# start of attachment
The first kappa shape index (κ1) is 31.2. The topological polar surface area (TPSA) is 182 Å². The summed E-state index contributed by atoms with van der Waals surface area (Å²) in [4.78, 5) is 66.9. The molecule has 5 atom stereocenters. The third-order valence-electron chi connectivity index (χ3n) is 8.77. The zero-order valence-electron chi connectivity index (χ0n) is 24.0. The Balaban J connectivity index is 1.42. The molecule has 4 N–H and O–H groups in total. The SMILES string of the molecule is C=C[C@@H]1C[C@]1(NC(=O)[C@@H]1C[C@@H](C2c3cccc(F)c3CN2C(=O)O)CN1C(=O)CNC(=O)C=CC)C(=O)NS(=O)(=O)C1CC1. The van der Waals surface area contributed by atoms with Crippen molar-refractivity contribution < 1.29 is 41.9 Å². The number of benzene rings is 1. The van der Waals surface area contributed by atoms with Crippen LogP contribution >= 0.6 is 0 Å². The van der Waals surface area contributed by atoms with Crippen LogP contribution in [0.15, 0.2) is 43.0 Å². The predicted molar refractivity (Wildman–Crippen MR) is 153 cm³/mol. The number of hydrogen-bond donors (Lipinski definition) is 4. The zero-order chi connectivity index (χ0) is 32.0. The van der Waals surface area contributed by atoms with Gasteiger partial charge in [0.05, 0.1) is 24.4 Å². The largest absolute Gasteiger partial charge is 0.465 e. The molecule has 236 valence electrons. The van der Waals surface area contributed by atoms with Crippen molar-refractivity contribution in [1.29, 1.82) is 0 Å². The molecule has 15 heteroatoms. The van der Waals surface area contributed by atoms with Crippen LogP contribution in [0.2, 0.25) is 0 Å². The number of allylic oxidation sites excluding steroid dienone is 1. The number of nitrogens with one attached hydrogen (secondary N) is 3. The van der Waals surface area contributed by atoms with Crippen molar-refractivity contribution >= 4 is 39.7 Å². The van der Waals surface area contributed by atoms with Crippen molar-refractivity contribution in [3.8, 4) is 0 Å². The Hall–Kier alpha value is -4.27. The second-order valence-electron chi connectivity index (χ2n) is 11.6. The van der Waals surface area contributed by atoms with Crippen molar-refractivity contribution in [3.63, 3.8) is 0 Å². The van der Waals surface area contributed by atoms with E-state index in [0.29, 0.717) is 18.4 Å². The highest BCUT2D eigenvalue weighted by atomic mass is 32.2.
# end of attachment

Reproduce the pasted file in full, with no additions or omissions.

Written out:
The first kappa shape index (κ1) is 31.2. The topological polar surface area (TPSA) is 182 Å². The summed E-state index contributed by atoms with van der Waals surface area (Å²) in [4.78, 5) is 66.9. The molecule has 5 atom stereocenters. The third-order valence-electron chi connectivity index (χ3n) is 8.77. The zero-order valence-electron chi connectivity index (χ0n) is 24.0. The Balaban J connectivity index is 1.42. The molecule has 4 N–H and O–H groups in total. The SMILES string of the molecule is C=C[C@@H]1C[C@]1(NC(=O)[C@@H]1C[C@@H](C2c3cccc(F)c3CN2C(=O)O)CN1C(=O)CNC(=O)C=CC)C(=O)NS(=O)(=O)C1CC1. The van der Waals surface area contributed by atoms with Crippen molar-refractivity contribution < 1.29 is 41.9 Å². The number of benzene rings is 1. The van der Waals surface area contributed by atoms with Crippen LogP contribution >= 0.6 is 0 Å². The van der Waals surface area contributed by atoms with Crippen LogP contribution in [0.15, 0.2) is 43.0 Å². The predicted molar refractivity (Wildman–Crippen MR) is 153 cm³/mol. The number of hydrogen-bond donors (Lipinski definition) is 4. The zero-order chi connectivity index (χ0) is 32.0. The van der Waals surface area contributed by atoms with Gasteiger partial charge in [0.05, 0.1) is 24.4 Å². The largest absolute Gasteiger partial charge is 0.465 e. The molecule has 236 valence electrons. The van der Waals surface area contributed by atoms with Crippen molar-refractivity contribution in [1.29, 1.82) is 0 Å². The molecule has 15 heteroatoms. The van der Waals surface area contributed by atoms with Crippen LogP contribution in [0.2, 0.25) is 0 Å². The number of allylic oxidation sites excluding steroid dienone is 1. The number of nitrogens with one attached hydrogen (secondary N) is 3. The van der Waals surface area contributed by atoms with Crippen molar-refractivity contribution >= 4 is 39.7 Å². The van der Waals surface area contributed by atoms with Crippen molar-refractivity contribution in [3.8, 4) is 0 Å². The Hall–Kier alpha value is -4.27. The second-order valence-electron chi connectivity index (χ2n) is 11.6. The van der Waals surface area contributed by atoms with Crippen molar-refractivity contribution in [3.63, 3.8) is 0 Å². The van der Waals surface area contributed by atoms with E-state index in [0.29, 0.717) is 18.4 Å². The highest BCUT2D eigenvalue weighted by atomic mass is 32.2.